Life & Culture

Dance review: The Sleeping Beauty, ‘I prefer a dancing Lilac Fairy’

Much to enjoy – shame about the wigs


Max Maslen as Prince Florimund (Photo: Tristram Kenton)

The Sleeping Beauty


Sadlers Wells

The Birmingham Royal Ballet gave a few performances at Sadler’s Wells Theatre last week of Peter Wright’s fine production of The Sleeping Beauty.

The most obvious difference between this production and the one currently performed by the larger company based at the Royal Opera House is that here, the Lilac Fairy – the force for good throughout the fairytale – is reduced to mime, whereas at Covent Garden it is a “tutu role”. This means that the fairy merely glides around the stage, arms aloft, looking serene while moving along the story in mime. It works well, but I prefer a dancing Lilac Fairy. At the performance I saw, her evil counterpart Carabosse was danced by a man – Gabriel Anderson – who managed to look very glamorous and menacing at the same time. The lighting for Carabosse’s first entrance and subsequent famous mime scene was far too dark. We know she is wicked, but she and her attendants are all clad in black, so a little more light would have been welcome.

Princess Aurora was danced by the petite Miki Mizutani, who managed to inject some personality into the fearsome Rose Adagio. She coped with the balances with ease, even if she did not hold them for long. She excelled in her solos; she has beautiful, speedy footwork, but I did not detect much chemistry between her and her Prince, danced by Max Maslen. To be fair, the Prince in this story has little to do other than walk around looking moody in the vision scene; he falls in love in an instant and then he is off to find his beloved. On the Sadler’s Wells stage there was no boat to guide him, only a corps of fairy beings and an excess of dry ice.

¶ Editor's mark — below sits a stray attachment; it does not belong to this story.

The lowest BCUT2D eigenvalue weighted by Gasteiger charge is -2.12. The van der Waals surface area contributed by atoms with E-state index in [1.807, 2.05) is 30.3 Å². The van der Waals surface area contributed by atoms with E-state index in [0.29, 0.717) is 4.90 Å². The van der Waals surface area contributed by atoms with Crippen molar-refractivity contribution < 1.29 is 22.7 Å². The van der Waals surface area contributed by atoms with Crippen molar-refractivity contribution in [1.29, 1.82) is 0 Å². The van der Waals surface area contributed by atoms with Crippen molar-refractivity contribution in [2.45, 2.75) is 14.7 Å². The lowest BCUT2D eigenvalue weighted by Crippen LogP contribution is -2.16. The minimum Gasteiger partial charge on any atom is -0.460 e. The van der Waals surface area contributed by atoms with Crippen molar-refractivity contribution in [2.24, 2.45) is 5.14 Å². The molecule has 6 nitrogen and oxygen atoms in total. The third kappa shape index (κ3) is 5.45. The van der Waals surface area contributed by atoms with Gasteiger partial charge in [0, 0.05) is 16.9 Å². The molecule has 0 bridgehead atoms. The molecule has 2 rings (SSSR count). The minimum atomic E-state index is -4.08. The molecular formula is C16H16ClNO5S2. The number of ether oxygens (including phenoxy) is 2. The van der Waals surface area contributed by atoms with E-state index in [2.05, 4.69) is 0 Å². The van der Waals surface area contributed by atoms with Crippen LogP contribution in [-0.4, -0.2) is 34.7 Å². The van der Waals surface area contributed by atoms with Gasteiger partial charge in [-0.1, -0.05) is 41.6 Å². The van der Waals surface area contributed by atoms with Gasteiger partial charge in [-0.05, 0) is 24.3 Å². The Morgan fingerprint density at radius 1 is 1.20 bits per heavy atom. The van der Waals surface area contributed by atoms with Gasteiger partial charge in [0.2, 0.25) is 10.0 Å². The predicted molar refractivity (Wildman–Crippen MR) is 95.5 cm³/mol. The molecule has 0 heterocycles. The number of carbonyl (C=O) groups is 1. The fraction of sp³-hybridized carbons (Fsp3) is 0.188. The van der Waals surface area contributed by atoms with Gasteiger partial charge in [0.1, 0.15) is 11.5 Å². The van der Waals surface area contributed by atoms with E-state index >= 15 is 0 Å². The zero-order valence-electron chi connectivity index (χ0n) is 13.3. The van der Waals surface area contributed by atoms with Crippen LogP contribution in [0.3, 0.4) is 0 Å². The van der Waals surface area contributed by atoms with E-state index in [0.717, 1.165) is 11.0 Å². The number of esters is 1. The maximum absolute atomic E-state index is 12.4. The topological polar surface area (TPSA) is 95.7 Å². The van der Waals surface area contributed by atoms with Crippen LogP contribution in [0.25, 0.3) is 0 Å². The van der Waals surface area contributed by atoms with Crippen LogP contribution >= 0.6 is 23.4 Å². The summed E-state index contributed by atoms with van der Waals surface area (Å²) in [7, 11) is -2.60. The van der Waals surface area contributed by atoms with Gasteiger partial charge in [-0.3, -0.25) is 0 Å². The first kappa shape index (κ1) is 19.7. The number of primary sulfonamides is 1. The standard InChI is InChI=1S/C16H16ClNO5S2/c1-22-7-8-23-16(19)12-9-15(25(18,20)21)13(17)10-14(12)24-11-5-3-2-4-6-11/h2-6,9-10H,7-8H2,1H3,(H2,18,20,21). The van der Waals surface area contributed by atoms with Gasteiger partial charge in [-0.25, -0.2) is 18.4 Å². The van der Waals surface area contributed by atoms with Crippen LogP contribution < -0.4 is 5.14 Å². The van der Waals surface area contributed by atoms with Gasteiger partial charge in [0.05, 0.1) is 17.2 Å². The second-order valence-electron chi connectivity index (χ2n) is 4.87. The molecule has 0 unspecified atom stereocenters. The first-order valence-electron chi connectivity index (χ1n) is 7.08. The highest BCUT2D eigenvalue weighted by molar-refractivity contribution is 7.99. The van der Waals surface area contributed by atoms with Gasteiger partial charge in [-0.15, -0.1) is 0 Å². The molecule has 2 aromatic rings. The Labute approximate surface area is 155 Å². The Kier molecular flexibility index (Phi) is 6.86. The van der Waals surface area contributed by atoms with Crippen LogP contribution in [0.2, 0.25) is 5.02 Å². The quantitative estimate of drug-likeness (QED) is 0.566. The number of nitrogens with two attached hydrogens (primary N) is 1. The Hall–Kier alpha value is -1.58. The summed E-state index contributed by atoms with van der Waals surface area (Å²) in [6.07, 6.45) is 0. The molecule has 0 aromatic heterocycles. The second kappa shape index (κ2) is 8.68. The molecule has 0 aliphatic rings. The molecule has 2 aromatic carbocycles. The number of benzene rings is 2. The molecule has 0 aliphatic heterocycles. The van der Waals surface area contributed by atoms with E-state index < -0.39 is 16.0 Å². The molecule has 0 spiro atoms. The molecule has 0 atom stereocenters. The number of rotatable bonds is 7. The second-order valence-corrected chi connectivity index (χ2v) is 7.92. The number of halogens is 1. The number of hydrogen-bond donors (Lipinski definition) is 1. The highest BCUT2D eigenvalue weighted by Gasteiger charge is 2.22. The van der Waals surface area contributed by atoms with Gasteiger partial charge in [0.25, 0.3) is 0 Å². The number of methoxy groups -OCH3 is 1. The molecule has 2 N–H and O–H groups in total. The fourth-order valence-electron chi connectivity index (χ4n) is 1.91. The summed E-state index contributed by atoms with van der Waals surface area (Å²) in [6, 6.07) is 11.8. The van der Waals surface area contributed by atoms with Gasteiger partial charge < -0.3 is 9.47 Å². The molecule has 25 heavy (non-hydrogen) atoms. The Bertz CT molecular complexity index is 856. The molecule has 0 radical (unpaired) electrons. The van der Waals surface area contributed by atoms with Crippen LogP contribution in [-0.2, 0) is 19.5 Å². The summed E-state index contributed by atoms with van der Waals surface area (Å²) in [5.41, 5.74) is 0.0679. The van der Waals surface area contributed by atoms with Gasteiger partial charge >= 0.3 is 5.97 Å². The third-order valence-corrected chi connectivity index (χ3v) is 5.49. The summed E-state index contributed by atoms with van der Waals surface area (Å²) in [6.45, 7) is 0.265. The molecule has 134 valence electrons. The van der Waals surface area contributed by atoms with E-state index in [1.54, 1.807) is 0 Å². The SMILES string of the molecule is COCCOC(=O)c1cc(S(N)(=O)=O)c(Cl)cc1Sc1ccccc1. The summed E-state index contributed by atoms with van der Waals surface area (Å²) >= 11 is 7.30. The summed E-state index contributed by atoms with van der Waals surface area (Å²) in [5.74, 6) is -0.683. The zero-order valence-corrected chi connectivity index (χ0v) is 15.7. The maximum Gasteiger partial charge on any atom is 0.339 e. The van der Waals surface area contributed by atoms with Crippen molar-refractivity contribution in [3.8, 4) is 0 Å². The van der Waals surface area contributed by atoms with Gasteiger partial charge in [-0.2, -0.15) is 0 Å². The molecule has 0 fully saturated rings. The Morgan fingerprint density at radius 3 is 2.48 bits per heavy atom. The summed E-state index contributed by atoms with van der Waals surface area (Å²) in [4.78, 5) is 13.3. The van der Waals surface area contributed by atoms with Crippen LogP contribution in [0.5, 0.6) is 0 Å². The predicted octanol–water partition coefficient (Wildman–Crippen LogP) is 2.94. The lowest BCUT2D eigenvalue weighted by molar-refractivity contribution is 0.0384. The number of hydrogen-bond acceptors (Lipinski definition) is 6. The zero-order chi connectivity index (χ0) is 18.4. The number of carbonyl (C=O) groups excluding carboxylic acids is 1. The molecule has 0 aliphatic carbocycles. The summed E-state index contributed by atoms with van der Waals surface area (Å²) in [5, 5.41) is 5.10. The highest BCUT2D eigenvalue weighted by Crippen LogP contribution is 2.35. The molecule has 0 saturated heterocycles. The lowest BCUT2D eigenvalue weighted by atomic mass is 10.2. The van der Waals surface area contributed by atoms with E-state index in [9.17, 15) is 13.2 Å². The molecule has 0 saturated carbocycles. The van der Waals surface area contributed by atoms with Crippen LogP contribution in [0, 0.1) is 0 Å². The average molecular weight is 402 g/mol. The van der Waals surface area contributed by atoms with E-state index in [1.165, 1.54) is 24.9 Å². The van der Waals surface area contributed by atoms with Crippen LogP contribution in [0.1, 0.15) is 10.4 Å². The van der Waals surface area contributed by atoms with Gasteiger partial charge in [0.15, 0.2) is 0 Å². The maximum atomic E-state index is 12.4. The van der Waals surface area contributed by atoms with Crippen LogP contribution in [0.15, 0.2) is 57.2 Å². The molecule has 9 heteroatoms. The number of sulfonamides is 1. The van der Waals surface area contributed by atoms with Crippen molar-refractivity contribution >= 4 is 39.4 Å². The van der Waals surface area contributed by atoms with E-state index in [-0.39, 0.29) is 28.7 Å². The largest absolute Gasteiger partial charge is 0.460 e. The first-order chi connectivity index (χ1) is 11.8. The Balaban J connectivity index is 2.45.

The dancing was good – though one unfortunate fairy took a tumble right at the end of her variation in the Prologue – and if anything, the corps men outshone the women. The sets, in golds and browns, work well in the space available. I do have a problem with some of the costumes. It would be nice to differentiate more between the various fairies and the poor courtiers are lumbered with some of the most unflattering wigs I have ever seen.

The company, though based in Birmingham, regularly tours the country so if you do not get the chance to see them in the capital, it is well worth a trip to Manchester, Bristol, Sunderland or one of the other big cities they visit.

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